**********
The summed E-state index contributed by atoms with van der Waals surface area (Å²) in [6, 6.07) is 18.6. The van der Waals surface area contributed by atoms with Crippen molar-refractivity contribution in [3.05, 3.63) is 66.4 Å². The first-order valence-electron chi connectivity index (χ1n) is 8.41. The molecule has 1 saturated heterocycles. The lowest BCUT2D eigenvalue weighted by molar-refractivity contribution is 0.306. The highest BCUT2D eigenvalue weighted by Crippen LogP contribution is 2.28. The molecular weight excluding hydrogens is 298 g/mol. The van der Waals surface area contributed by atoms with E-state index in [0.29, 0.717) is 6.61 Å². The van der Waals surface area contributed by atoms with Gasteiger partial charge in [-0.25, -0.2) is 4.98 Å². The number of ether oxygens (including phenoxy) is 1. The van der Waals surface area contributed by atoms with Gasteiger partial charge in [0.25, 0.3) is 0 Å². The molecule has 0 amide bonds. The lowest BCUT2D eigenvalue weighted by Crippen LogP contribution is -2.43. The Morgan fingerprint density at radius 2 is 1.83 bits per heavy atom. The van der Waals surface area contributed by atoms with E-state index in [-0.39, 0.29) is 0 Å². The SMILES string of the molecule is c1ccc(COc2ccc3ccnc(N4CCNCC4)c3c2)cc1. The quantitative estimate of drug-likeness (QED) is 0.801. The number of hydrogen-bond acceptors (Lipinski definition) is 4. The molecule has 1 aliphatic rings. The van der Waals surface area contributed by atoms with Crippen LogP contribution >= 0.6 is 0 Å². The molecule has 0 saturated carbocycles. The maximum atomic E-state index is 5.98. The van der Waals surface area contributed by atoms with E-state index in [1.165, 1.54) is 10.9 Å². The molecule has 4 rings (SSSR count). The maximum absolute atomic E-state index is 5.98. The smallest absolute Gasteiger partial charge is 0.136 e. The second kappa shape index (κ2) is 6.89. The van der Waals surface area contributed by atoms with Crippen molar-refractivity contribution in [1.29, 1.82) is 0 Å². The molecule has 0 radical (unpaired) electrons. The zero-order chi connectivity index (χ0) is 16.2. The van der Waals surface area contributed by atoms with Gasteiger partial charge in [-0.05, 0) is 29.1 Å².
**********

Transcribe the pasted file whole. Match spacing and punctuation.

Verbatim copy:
The summed E-state index contributed by atoms with van der Waals surface area (Å²) in [6, 6.07) is 18.6. The van der Waals surface area contributed by atoms with Crippen molar-refractivity contribution in [3.05, 3.63) is 66.4 Å². The first-order valence-electron chi connectivity index (χ1n) is 8.41. The molecule has 1 saturated heterocycles. The lowest BCUT2D eigenvalue weighted by molar-refractivity contribution is 0.306. The highest BCUT2D eigenvalue weighted by Crippen LogP contribution is 2.28. The molecular weight excluding hydrogens is 298 g/mol. The van der Waals surface area contributed by atoms with E-state index in [0.29, 0.717) is 6.61 Å². The van der Waals surface area contributed by atoms with Gasteiger partial charge in [-0.25, -0.2) is 4.98 Å². The number of ether oxygens (including phenoxy) is 1. The van der Waals surface area contributed by atoms with Gasteiger partial charge in [0.25, 0.3) is 0 Å². The molecule has 0 amide bonds. The lowest BCUT2D eigenvalue weighted by Crippen LogP contribution is -2.43. The Morgan fingerprint density at radius 2 is 1.83 bits per heavy atom. The van der Waals surface area contributed by atoms with E-state index in [-0.39, 0.29) is 0 Å². The SMILES string of the molecule is c1ccc(COc2ccc3ccnc(N4CCNCC4)c3c2)cc1. The quantitative estimate of drug-likeness (QED) is 0.801. The number of hydrogen-bond acceptors (Lipinski definition) is 4. The molecule has 1 aliphatic rings. The van der Waals surface area contributed by atoms with Crippen LogP contribution >= 0.6 is 0 Å². The molecule has 0 saturated carbocycles. The maximum atomic E-state index is 5.98. The van der Waals surface area contributed by atoms with E-state index in [1.165, 1.54) is 10.9 Å². The molecule has 4 rings (SSSR count). The maximum absolute atomic E-state index is 5.98. The smallest absolute Gasteiger partial charge is 0.136 e. The second kappa shape index (κ2) is 6.89. The van der Waals surface area contributed by atoms with Crippen molar-refractivity contribution in [1.29, 1.82) is 0 Å². The molecule has 0 radical (unpaired) electrons. The zero-order chi connectivity index (χ0) is 16.2. The van der Waals surface area contributed by atoms with Gasteiger partial charge in [-0.05, 0) is 29.1 Å².